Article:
Model of secondary infections in the Greek HCV epidemics
Historically, HCV epidemics have taken two distinct forms: older transfusion and iatrogenicrelated transmission, and more recent intravenous drug userelated (IDUrelated) outbreaks. The earlier transmission was characterised by slower spread; individuals infected by transfusion or nosocomial transmission are less likely to practice highrisk behaviors and thus often represent transmission chain deadends. The more recent IDUrelated epidemics are characterised by rapid spread. HCV is hyperendemic in IDUs worldwide with antiHCV prevalence of 15–90% [45]; IDUs may share syringes, needles and other contaminated equipment and are likely to cause long transmission chains [46], [47]. As explained above, the Zvalues of HCV epidemics are thus unlikely to be described well by a single distribution; instead we suggest a bimodal distribution model for the number of secondary infections (see Eq.3–5) that can represent both types of transmission behavior.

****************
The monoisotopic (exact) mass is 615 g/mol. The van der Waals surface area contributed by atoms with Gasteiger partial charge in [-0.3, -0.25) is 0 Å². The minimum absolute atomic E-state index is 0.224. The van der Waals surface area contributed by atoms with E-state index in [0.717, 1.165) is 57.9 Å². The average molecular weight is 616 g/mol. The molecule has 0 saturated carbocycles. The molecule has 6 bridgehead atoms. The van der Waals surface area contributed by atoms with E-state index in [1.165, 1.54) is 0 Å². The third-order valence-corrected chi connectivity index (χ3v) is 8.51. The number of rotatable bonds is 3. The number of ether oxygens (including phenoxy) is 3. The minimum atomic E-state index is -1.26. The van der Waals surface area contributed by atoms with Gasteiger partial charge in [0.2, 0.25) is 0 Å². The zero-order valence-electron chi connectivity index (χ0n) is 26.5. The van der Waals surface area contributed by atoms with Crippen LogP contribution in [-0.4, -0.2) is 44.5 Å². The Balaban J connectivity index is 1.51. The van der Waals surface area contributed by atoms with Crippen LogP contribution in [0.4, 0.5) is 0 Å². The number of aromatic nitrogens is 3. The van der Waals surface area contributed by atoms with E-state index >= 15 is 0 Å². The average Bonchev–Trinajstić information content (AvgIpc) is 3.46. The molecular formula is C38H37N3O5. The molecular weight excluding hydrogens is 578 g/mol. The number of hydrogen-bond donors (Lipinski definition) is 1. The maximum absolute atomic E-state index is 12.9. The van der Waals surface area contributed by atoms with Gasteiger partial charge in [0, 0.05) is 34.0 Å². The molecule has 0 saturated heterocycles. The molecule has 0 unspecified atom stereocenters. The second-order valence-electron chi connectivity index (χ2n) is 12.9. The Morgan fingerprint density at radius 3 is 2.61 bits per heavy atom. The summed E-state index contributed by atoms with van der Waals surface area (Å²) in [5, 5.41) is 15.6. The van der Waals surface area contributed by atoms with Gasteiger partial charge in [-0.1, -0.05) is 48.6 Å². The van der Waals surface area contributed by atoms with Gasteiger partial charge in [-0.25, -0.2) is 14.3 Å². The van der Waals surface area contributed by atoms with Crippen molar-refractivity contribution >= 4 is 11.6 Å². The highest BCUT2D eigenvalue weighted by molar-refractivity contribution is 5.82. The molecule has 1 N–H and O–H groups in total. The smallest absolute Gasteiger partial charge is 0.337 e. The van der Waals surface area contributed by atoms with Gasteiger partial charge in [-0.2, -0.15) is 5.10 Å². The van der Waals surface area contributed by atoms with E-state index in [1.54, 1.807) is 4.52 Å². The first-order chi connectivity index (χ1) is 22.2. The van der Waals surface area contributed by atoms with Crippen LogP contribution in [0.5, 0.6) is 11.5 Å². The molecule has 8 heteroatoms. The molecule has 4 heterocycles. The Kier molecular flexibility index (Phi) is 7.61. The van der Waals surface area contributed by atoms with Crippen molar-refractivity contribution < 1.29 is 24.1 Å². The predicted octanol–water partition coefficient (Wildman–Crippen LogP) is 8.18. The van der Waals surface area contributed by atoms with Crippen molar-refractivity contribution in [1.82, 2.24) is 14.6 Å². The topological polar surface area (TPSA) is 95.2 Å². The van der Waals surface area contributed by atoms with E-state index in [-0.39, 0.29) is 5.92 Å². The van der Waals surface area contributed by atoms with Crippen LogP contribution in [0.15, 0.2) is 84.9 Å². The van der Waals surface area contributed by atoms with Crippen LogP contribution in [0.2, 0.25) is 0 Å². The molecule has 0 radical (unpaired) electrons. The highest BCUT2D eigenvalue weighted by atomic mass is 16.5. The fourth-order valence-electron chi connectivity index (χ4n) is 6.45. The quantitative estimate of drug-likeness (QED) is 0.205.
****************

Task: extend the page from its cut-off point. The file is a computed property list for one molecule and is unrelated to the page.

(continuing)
We can use Equation 4 to test whether our model is congruent with epidemiological data. Equation 4 predicts that PTP increases with the proportion of “transmitters” in the population of infected individuals (provided that the proportion of transmitters is <50%, which is the case for all the HCV epidemics in this study). Regression of PTP against the percentage of IDU infections for each HCV subtype is strongly significant (Figure 2) whereas the regressions for other risk groups are not (Table S4). This suggests that the estimates of PTP are compatible with the known epidemiology of HCV. However, we note that this regression contains only 4 points and therefore data from more subepidemics are required to strengthen this finding.